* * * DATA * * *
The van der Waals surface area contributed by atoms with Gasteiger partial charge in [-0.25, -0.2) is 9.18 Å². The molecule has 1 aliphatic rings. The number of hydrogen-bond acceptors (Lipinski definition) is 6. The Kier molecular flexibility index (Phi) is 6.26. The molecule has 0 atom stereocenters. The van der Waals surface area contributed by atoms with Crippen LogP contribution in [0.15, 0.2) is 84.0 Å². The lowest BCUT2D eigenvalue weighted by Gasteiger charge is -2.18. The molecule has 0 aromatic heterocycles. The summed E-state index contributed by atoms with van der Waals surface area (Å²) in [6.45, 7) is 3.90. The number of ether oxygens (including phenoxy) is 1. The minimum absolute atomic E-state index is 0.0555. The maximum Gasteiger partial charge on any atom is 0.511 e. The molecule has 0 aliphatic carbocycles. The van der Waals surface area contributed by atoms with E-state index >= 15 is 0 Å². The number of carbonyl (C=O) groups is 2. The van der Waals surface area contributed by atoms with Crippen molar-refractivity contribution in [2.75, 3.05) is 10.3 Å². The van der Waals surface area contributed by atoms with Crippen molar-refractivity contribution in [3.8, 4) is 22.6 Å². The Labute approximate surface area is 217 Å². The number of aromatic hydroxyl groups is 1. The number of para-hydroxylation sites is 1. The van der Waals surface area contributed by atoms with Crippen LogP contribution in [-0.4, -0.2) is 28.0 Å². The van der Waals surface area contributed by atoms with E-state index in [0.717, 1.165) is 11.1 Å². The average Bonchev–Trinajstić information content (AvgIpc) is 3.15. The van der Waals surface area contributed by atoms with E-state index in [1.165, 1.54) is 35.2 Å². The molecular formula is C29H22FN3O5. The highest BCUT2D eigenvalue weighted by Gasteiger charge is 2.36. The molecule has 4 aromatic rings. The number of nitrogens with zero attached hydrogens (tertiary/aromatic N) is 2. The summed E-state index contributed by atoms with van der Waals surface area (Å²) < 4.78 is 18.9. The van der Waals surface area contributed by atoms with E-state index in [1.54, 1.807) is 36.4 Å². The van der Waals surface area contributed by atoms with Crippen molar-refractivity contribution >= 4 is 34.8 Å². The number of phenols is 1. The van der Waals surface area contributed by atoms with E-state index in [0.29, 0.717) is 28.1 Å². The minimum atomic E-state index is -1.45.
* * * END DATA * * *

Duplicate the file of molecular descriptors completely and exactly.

The van der Waals surface area contributed by atoms with Gasteiger partial charge in [-0.25, -0.2) is 9.18 Å². The molecule has 1 aliphatic rings. The number of hydrogen-bond acceptors (Lipinski definition) is 6. The Kier molecular flexibility index (Phi) is 6.26. The molecule has 0 atom stereocenters. The van der Waals surface area contributed by atoms with Crippen LogP contribution in [0.15, 0.2) is 84.0 Å². The lowest BCUT2D eigenvalue weighted by Gasteiger charge is -2.18. The molecule has 0 aromatic heterocycles. The summed E-state index contributed by atoms with van der Waals surface area (Å²) in [6.45, 7) is 3.90. The number of ether oxygens (including phenoxy) is 1. The minimum absolute atomic E-state index is 0.0555. The maximum Gasteiger partial charge on any atom is 0.511 e. The molecule has 0 aliphatic carbocycles. The van der Waals surface area contributed by atoms with E-state index >= 15 is 0 Å². The number of carbonyl (C=O) groups is 2. The van der Waals surface area contributed by atoms with Crippen molar-refractivity contribution in [2.75, 3.05) is 10.3 Å². The van der Waals surface area contributed by atoms with Crippen molar-refractivity contribution in [3.8, 4) is 22.6 Å². The Labute approximate surface area is 217 Å². The number of aromatic hydroxyl groups is 1. The number of para-hydroxylation sites is 1. The van der Waals surface area contributed by atoms with Crippen LogP contribution in [-0.4, -0.2) is 28.0 Å². The van der Waals surface area contributed by atoms with E-state index in [0.717, 1.165) is 11.1 Å². The average Bonchev–Trinajstić information content (AvgIpc) is 3.15. The van der Waals surface area contributed by atoms with E-state index in [1.165, 1.54) is 35.2 Å². The molecular formula is C29H22FN3O5. The highest BCUT2D eigenvalue weighted by Gasteiger charge is 2.36. The molecule has 4 aromatic rings. The number of nitrogens with zero attached hydrogens (tertiary/aromatic N) is 2. The summed E-state index contributed by atoms with van der Waals surface area (Å²) < 4.78 is 18.9. The van der Waals surface area contributed by atoms with E-state index in [1.54, 1.807) is 36.4 Å². The van der Waals surface area contributed by atoms with Crippen molar-refractivity contribution >= 4 is 34.8 Å². The number of phenols is 1. The van der Waals surface area contributed by atoms with E-state index in [0.29, 0.717) is 28.1 Å². The minimum atomic E-state index is -1.45.